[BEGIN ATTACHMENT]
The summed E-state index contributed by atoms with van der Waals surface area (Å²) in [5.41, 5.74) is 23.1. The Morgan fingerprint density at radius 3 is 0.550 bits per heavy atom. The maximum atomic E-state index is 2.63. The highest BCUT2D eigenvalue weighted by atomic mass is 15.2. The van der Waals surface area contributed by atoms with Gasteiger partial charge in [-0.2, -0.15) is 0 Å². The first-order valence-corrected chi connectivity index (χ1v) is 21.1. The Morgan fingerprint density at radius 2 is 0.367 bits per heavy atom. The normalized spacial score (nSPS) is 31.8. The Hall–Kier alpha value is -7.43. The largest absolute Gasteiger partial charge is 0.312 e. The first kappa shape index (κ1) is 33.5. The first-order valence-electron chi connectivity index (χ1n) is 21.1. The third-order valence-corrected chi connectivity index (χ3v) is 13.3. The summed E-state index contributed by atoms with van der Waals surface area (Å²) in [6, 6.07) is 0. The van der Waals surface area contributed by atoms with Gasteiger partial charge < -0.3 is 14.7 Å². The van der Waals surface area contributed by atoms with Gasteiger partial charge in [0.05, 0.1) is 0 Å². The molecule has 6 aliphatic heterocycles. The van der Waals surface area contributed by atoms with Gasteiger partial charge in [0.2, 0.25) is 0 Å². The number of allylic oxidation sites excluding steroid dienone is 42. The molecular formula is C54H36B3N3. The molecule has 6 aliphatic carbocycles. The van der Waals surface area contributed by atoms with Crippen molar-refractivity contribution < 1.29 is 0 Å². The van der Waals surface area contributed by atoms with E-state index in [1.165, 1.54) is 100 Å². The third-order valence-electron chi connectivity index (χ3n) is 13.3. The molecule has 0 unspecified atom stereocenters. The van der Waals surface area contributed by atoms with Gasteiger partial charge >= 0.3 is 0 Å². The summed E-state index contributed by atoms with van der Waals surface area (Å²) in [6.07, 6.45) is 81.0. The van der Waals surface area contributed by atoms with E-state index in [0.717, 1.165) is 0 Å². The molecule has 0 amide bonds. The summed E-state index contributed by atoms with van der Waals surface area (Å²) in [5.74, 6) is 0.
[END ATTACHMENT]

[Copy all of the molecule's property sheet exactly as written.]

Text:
The summed E-state index contributed by atoms with van der Waals surface area (Å²) in [5.41, 5.74) is 23.1. The Morgan fingerprint density at radius 3 is 0.550 bits per heavy atom. The maximum atomic E-state index is 2.63. The highest BCUT2D eigenvalue weighted by atomic mass is 15.2. The van der Waals surface area contributed by atoms with Gasteiger partial charge in [-0.2, -0.15) is 0 Å². The first-order valence-corrected chi connectivity index (χ1v) is 21.1. The Morgan fingerprint density at radius 2 is 0.367 bits per heavy atom. The normalized spacial score (nSPS) is 31.8. The Hall–Kier alpha value is -7.43. The largest absolute Gasteiger partial charge is 0.312 e. The first kappa shape index (κ1) is 33.5. The first-order valence-electron chi connectivity index (χ1n) is 21.1. The third-order valence-corrected chi connectivity index (χ3v) is 13.3. The summed E-state index contributed by atoms with van der Waals surface area (Å²) in [6, 6.07) is 0. The van der Waals surface area contributed by atoms with Gasteiger partial charge < -0.3 is 14.7 Å². The van der Waals surface area contributed by atoms with Gasteiger partial charge in [0.05, 0.1) is 0 Å². The molecule has 6 aliphatic heterocycles. The van der Waals surface area contributed by atoms with Gasteiger partial charge in [0.2, 0.25) is 0 Å². The number of allylic oxidation sites excluding steroid dienone is 42. The molecular formula is C54H36B3N3. The molecule has 6 aliphatic carbocycles. The van der Waals surface area contributed by atoms with Crippen molar-refractivity contribution < 1.29 is 0 Å². The van der Waals surface area contributed by atoms with E-state index in [1.165, 1.54) is 100 Å². The third-order valence-electron chi connectivity index (χ3n) is 13.3. The molecule has 0 unspecified atom stereocenters. The van der Waals surface area contributed by atoms with Gasteiger partial charge >= 0.3 is 0 Å². The summed E-state index contributed by atoms with van der Waals surface area (Å²) in [6.07, 6.45) is 81.0. The van der Waals surface area contributed by atoms with E-state index in [0.717, 1.165) is 0 Å². The molecule has 0 amide bonds. The summed E-state index contributed by atoms with van der Waals surface area (Å²) in [5.74, 6) is 0.